Nearly a quarter of people in Oregon said they would not get a coronavirus vaccine. Researchers at the University of Oregon said that this discovery should be a “call” for people to be more active in combating false information.
Vaccine skepticism is deeply ingrained in certain parts of American society, especially in Oregon. Oregon is one of the few states that offers philosophical exemptions for school-age children whose parents do not want them to receive measles, mumps, and rubella vaccinations.
Although vaccination will not harm public health no matter what kind of disease is intended to prevent, the coronavirus is a special case because no one is currently immune. Those who have been vaccinated still need to be vaccinated again, and it is not clear how long the immunity of those who have recovered from COVID-1
Approximately 3 million Oregonians must vaccinate the state’s 4.2 million people to immunize the herd. At this time, enough other people must be vaccinated to greatly reduce the risk of the disease. However, the more people vaccinated, the safer the society as a whole.
Benjamin Clark, a researcher at the University of Oregon, wants to know exactly where Oregon is in defeating and ultimately ending the pandemic, because much of this work depends on personal choice. Clark said his findings were worse than he expected.
“There is indeed deep-rooted ignorance,” Clark said.
Read UO’s full report
Clark said that this is not just a fear of coronavirus vaccines. His research also found disturbing patterns, which he said may have exacerbated the severity of the pandemic.
Of the 638 people who answered Clark’s question, about one-fifth said that when they were with friends, they never socialized. Three out of ten said that they never wear masks when they are gathering with friends indoors. One in ten said that they get together with 10 or more people every week.
The report summarized Clark’s findings, “These behaviors have contributed to the spread of COVID-19.”
Clark said that the University of Oregon’s findings were not only pessimistic and pessimistic, it also pointed to an excellent opportunity for health officials to take action: Focusing on 33% of Oregonians who said they have not yet decided how they feel about the shooting. .
Clark said that the key to transferring those Oregonians is to strengthen the safety of the vaccine, because those who say it is “possible” to get the vaccine are more likely to say they are worried about giving them the coronavirus.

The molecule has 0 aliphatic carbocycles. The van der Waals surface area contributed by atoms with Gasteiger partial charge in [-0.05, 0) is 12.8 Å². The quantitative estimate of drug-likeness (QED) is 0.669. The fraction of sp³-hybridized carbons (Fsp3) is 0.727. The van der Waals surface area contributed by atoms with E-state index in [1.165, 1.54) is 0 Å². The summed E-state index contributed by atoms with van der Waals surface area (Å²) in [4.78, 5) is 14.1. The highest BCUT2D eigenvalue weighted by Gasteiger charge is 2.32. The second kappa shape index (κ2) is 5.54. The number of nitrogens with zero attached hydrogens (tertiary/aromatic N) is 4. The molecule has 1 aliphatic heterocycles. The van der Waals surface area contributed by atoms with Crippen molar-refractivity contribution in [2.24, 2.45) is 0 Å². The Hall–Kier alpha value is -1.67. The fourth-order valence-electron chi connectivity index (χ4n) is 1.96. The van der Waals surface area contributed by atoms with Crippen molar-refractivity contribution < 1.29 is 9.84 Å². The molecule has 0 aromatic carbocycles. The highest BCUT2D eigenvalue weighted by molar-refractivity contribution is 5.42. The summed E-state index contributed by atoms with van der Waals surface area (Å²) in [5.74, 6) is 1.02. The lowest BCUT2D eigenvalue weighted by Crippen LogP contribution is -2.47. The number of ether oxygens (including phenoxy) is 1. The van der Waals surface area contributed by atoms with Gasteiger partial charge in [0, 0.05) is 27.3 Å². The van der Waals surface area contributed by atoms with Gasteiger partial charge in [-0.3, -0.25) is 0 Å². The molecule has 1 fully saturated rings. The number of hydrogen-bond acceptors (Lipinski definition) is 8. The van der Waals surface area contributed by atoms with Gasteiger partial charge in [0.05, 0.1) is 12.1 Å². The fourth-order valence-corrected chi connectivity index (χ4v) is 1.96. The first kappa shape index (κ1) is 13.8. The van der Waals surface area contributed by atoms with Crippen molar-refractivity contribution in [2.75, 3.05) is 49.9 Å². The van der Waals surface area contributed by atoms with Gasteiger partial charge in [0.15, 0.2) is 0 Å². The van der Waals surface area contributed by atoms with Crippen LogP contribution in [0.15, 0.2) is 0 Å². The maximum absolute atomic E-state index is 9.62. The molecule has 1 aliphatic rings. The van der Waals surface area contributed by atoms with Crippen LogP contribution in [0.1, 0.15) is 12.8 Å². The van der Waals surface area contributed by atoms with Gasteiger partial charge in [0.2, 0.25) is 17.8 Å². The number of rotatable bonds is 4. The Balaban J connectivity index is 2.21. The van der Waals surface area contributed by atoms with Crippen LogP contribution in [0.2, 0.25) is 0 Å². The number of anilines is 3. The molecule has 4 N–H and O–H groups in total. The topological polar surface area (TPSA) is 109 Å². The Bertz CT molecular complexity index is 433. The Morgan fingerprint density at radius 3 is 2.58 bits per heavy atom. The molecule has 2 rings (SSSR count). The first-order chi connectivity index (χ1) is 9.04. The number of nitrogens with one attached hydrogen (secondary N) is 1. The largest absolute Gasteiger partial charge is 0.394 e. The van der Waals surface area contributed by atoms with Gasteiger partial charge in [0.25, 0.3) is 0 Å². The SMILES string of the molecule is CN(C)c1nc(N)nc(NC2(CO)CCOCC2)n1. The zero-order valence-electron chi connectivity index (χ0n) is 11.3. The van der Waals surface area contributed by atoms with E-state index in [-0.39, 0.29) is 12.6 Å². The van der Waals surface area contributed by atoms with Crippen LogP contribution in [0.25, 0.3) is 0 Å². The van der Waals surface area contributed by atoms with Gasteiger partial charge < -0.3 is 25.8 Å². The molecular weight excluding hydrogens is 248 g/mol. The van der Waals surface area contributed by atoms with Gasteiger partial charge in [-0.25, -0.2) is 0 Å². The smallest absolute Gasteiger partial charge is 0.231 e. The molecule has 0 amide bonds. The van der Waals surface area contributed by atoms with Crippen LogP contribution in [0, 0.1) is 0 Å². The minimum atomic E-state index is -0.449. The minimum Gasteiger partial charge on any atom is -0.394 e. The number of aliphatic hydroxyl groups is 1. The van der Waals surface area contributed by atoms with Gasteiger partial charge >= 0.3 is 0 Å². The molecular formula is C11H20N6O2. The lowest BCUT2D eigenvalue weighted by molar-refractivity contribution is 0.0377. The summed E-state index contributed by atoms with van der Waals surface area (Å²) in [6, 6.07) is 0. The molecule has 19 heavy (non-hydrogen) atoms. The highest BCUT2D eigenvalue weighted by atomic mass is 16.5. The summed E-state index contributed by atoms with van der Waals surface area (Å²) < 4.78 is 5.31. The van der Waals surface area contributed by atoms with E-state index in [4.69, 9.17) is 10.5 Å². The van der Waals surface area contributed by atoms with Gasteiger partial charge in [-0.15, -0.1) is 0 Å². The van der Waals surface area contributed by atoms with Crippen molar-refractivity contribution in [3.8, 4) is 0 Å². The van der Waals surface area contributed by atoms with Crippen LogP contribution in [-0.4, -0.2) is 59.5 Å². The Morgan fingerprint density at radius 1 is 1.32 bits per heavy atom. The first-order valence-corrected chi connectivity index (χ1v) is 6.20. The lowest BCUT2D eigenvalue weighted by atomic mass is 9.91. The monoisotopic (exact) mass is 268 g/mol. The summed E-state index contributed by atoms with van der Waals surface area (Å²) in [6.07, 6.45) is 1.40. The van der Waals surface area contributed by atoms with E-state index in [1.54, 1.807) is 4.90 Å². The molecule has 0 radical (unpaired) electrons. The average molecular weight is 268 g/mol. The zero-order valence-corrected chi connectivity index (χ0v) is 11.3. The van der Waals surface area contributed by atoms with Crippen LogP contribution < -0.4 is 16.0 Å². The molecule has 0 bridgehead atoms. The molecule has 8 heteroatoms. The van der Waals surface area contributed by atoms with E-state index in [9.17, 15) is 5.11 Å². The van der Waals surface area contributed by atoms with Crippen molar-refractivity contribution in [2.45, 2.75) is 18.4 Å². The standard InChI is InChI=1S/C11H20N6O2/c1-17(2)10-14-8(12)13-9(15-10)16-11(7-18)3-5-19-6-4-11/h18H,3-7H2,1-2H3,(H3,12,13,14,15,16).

But it is not enough to say that the coronavirus vaccine is safe. Clark said that instead, the state must actively identify conspiracy theories and false information and expose them publicly.
He said that relevant agencies must also maintain a straightforward attitude towards the actual risks of vaccines, noting that these risks are almost non-existent compared with the potential consequences of coronavirus infection.
Robert Parker, one of Clark’s colleagues, said: “Generally, the public is accustomed to the concept of side effects.” He urged officials to let Oregonians understand the balance between risks and benefits. “They can handle it too.”
Enhancing messaging can save lives, Clark said. The good news is that Oregon has a lot of delivery times, and most Oregonians will actually choose to get the coronavirus vaccine. Officials are reducing a long list of unclear priorities for vaccination.
According to the current vaccine supply rate, by 2021, only those who are not the elderly or basic workers can get the shot. The state is currently working through approximately 300,000 front-line health care workers, while pharmaceutical giants CVS and Walgreens are shooting around 60,000 people living or working in advanced care.
As of midnight, 14,524 Oregonians had received two mandatory vaccinations.
UO researchers have shared their findings with state health officials and the Lien County Public Health Department. Jason Davis, a spokesperson for the agency, said he was not surprised by the results of the October investigation into Lane County and anecdotal observations by health officials.
Davis said Clark’s findings indicate that people are more and more hesitant about vaccines, even among those who “derive their beliefs and opinions from reliable empirical data and scientific research,” as well as wearing masks and socializing. The fatigue is getting longer and longer.
“We did the work for us!” Davis said.
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